How to Talk to Your Boss About Setting Up a Structure for a Promotion
Most employees have promotions on their minds, at least at some point in their careers. But approaching the idea—and the execution—of a promotion with your boss can seem like a daunting task. When do you bring up the idea? How do you present your arguments? What does a successful promotion plan look like? Read on for what to keep in mind when you feel a promotion is due but are unsure how to even begin.
1. Research, research, research
The last thing you want to be when you walk into your boss’s office is unprepared. That’s why it’s so important to do your research before you even set up an appointment with her. When asking for a promotion, you’re going to need to be prepared to demonstrate why you deserve an upward move. And this doesn’t mean vague declarations about your work ethic or time spent in the office. It means brainstorming specific examples of times where you’ve gone above and beyond the call of duty.
Have a list of your successes available on hand to not only prove you’ve excelled at the work you’re currently doing, but also that you’re ambitious and skilled enough to handle the new tasks and responsibilities that would inevitably become part of your job description if you do get a promotion.
2. Timing is everything
No, there’s never going to be a “perfect” time to ask your boss about setting up a structure for promotion. But according to Forbes, some periods of time are vastly better than others. Having the “big talk” during an annual or semi-annual review makes the most sense—since you’re already in the office discussing your performance, it’s not much of a leap to begin examining the overall trajectory of your career, as well.
Keep in mind though, review time isn’t always a good time to bring up the conversation. If your boss tends to become harried or distracted during these office-wide events, it would be best to wait till a big milestone event, such as a major project or contract, has ended and approach him then…when everyone’s stress has taken a dip.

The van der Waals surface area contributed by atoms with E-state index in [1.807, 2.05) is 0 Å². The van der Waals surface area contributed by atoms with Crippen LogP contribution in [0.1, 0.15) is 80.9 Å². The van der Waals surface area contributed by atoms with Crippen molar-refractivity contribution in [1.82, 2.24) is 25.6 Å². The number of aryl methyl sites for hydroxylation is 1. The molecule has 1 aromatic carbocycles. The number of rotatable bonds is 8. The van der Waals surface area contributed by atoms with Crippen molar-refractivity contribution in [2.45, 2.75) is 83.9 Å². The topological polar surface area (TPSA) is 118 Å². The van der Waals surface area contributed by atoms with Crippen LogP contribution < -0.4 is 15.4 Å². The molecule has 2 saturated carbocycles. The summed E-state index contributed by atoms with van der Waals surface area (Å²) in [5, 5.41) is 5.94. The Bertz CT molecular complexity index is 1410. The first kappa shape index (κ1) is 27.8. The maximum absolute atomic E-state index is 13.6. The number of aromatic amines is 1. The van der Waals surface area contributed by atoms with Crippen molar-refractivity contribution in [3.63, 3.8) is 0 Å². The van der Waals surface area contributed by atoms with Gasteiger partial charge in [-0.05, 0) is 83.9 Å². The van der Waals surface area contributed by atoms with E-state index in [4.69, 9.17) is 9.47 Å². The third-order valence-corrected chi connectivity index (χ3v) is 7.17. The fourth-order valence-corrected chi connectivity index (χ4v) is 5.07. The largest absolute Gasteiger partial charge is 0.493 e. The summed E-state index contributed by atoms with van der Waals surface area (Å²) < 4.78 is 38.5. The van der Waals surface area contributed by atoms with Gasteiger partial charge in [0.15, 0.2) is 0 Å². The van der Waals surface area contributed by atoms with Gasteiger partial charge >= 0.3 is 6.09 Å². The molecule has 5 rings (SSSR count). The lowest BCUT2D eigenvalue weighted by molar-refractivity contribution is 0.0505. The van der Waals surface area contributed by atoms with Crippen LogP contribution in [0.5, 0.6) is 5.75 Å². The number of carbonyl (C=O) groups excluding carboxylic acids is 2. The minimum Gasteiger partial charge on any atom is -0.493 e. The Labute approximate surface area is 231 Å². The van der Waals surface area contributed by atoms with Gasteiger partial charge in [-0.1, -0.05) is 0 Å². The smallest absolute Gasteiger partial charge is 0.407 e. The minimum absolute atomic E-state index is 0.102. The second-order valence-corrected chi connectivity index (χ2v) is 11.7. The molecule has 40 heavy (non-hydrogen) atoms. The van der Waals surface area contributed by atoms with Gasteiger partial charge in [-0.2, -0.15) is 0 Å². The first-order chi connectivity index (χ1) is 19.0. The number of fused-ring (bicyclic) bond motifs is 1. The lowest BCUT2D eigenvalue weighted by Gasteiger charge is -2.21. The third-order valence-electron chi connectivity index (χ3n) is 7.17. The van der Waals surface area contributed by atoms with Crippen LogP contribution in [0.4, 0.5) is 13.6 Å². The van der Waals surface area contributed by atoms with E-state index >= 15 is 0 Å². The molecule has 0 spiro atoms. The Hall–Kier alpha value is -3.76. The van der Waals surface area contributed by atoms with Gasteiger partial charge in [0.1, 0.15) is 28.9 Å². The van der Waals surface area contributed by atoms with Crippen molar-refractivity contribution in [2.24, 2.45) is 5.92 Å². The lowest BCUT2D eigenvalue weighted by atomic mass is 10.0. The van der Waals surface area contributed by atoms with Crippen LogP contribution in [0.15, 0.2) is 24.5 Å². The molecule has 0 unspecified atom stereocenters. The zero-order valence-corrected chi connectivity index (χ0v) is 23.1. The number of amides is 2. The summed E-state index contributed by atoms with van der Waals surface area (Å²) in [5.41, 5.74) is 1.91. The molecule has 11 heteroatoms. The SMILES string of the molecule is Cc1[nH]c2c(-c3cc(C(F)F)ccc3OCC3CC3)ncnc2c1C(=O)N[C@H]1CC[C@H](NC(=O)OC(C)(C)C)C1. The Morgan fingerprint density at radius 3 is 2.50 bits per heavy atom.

3. Warn your boss in advance
Whether you make a request for a meeting via email or in person, be sure to let your boss know what you plan to discuss. As The Economic Times points out, you’ll be allowing your boss time to mull over your current performance and think about any possible positions that are available to you, should you prove you’re ready to make an upward move. And honestly, this is simply considerate and thoughtful. You wouldn’t appreciate being blindsided by an unexpected request in the middle of the workday, would you? Extend your boss the same courtesy by giving her a heads up.
4. Be sure to speak up…and listen
The door is closed and your boss’s ears are all yours. Now is the time to bring out all the information you gathered from your research phase. Practice making your points clearly, convincingly, and (perhaps most importantly) concisely in front of a mirror at home so that by the time you recite them in front of your boss, most of the nerves have fallen away.
Be sure you make both your achievements and your future goals clear, as well as specific hopes you have for this proposed promotion structure. After you’ve made your points, remember to listen. Even if your boss isn’t saying exactly what you want to hear, make sure you pay attention and understand what he’s telling you—and respond accordingly. Perhaps there are better ways you can be interacting with the company in order to make it (and yourself) more successful? Or maybe your boss has specific concerns about how you handled certain projects? Whatever it is he says (whether good or bad), chances are that you’ll gain valuable insight—whether or not you gain the promotion.
5. Be prepared to discuss a raise
You’re already dealing with the idea of discussing some major milestones with your boss…and a pay increase goes along with that. While you shouldn’t bring up an increase in salary until after your promotion is solidified, you should definitely be prepared to talk about it if your boss brings it up. Know what level you’d be happy taking (keeping in mind what your extra responsibilities would be), and be prepared to defend it.
Ultimately, whether your boss immediately agrees to the promotion or not, it’s important for you to walk out of her office with a firm timeline in mind. This could be a start date for your upward move, or a set date when you two will revisit the idea, and you can show the headway you’ve made toward such a move. Just be sure you leave with a clear understanding of what’s expected of you. There are plenty of horror stories in which bosses will string their employees along for months or years on vague promises of promotions “soon.” Don’t be one of these people! The more concrete your goals and evaluations are when discussing your promotion structure, the better off you’ll be.